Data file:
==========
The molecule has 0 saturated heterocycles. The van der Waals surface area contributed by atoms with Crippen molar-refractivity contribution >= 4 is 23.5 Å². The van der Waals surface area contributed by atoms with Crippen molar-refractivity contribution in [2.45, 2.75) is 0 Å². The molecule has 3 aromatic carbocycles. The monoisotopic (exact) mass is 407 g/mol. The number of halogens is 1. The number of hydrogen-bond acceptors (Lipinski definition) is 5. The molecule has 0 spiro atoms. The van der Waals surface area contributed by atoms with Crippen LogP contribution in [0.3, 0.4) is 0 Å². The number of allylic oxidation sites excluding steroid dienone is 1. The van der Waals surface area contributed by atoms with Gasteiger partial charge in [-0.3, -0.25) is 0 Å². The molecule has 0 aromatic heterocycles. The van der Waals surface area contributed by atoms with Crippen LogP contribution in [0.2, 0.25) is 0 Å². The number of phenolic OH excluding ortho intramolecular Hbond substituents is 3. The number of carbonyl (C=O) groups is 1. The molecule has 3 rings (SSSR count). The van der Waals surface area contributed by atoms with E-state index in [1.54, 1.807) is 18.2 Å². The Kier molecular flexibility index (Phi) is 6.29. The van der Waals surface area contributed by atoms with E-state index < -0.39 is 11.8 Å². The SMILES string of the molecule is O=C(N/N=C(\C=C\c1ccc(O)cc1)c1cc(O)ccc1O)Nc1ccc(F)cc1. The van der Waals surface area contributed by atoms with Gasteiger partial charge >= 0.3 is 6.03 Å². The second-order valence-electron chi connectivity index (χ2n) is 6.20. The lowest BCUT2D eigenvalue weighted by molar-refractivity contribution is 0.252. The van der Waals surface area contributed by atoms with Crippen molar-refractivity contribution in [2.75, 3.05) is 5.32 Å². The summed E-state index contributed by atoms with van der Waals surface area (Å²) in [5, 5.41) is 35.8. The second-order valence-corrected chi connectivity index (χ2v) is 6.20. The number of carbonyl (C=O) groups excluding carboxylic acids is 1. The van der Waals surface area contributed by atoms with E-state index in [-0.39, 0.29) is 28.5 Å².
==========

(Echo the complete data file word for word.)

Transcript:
The molecule has 0 saturated heterocycles. The van der Waals surface area contributed by atoms with Crippen molar-refractivity contribution >= 4 is 23.5 Å². The van der Waals surface area contributed by atoms with Crippen molar-refractivity contribution in [2.45, 2.75) is 0 Å². The molecule has 3 aromatic carbocycles. The monoisotopic (exact) mass is 407 g/mol. The number of halogens is 1. The number of hydrogen-bond acceptors (Lipinski definition) is 5. The molecule has 0 spiro atoms. The van der Waals surface area contributed by atoms with Crippen LogP contribution in [0.3, 0.4) is 0 Å². The number of allylic oxidation sites excluding steroid dienone is 1. The van der Waals surface area contributed by atoms with Gasteiger partial charge in [-0.3, -0.25) is 0 Å². The molecule has 0 aromatic heterocycles. The van der Waals surface area contributed by atoms with Crippen LogP contribution in [0.2, 0.25) is 0 Å². The number of phenolic OH excluding ortho intramolecular Hbond substituents is 3. The number of carbonyl (C=O) groups is 1. The molecule has 3 rings (SSSR count). The van der Waals surface area contributed by atoms with E-state index in [1.54, 1.807) is 18.2 Å². The Kier molecular flexibility index (Phi) is 6.29. The van der Waals surface area contributed by atoms with E-state index < -0.39 is 11.8 Å². The SMILES string of the molecule is O=C(N/N=C(\C=C\c1ccc(O)cc1)c1cc(O)ccc1O)Nc1ccc(F)cc1. The van der Waals surface area contributed by atoms with Gasteiger partial charge >= 0.3 is 6.03 Å². The second-order valence-electron chi connectivity index (χ2n) is 6.20. The lowest BCUT2D eigenvalue weighted by molar-refractivity contribution is 0.252. The van der Waals surface area contributed by atoms with Crippen molar-refractivity contribution in [2.75, 3.05) is 5.32 Å². The summed E-state index contributed by atoms with van der Waals surface area (Å²) in [5, 5.41) is 35.8. The second-order valence-corrected chi connectivity index (χ2v) is 6.20. The number of carbonyl (C=O) groups excluding carboxylic acids is 1. The van der Waals surface area contributed by atoms with E-state index in [-0.39, 0.29) is 28.5 Å².